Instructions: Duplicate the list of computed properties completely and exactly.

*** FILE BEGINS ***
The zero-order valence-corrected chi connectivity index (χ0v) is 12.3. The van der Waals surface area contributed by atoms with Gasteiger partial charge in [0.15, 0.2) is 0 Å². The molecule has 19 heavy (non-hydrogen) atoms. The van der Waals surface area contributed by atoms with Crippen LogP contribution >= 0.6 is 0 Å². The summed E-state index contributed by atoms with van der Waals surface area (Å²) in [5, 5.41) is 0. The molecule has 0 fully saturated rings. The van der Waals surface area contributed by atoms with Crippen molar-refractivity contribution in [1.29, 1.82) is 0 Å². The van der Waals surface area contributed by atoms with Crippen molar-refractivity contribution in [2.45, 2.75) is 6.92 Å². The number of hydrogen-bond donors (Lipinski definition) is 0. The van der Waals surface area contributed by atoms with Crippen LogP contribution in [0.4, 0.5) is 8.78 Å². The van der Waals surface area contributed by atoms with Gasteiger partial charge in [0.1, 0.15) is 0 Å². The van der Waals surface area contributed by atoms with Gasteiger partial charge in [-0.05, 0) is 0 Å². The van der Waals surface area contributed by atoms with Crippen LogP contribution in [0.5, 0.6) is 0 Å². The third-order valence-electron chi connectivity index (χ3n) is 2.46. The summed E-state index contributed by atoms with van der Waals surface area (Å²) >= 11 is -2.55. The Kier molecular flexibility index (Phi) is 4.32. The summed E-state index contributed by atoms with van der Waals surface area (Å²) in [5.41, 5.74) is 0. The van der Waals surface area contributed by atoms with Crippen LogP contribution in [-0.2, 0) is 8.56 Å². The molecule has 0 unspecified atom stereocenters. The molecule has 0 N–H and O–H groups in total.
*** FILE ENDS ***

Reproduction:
The zero-order valence-corrected chi connectivity index (χ0v) is 12.3. The van der Waals surface area contributed by atoms with Gasteiger partial charge in [0.15, 0.2) is 0 Å². The molecule has 19 heavy (non-hydrogen) atoms. The van der Waals surface area contributed by atoms with Crippen LogP contribution >= 0.6 is 0 Å². The summed E-state index contributed by atoms with van der Waals surface area (Å²) in [5, 5.41) is 0. The molecule has 0 fully saturated rings. The van der Waals surface area contributed by atoms with Crippen molar-refractivity contribution in [1.29, 1.82) is 0 Å². The van der Waals surface area contributed by atoms with Crippen molar-refractivity contribution in [2.45, 2.75) is 6.92 Å². The number of hydrogen-bond donors (Lipinski definition) is 0. The van der Waals surface area contributed by atoms with Crippen LogP contribution in [0.4, 0.5) is 8.78 Å². The van der Waals surface area contributed by atoms with Gasteiger partial charge in [0.1, 0.15) is 0 Å². The van der Waals surface area contributed by atoms with Gasteiger partial charge in [-0.05, 0) is 0 Å². The van der Waals surface area contributed by atoms with Crippen LogP contribution in [0.5, 0.6) is 0 Å². The third-order valence-electron chi connectivity index (χ3n) is 2.46. The summed E-state index contributed by atoms with van der Waals surface area (Å²) >= 11 is -2.55. The Kier molecular flexibility index (Phi) is 4.32. The summed E-state index contributed by atoms with van der Waals surface area (Å²) in [5.41, 5.74) is 0. The van der Waals surface area contributed by atoms with Crippen LogP contribution in [-0.2, 0) is 8.56 Å². The molecule has 0 unspecified atom stereocenters. The molecule has 0 N–H and O–H groups in total.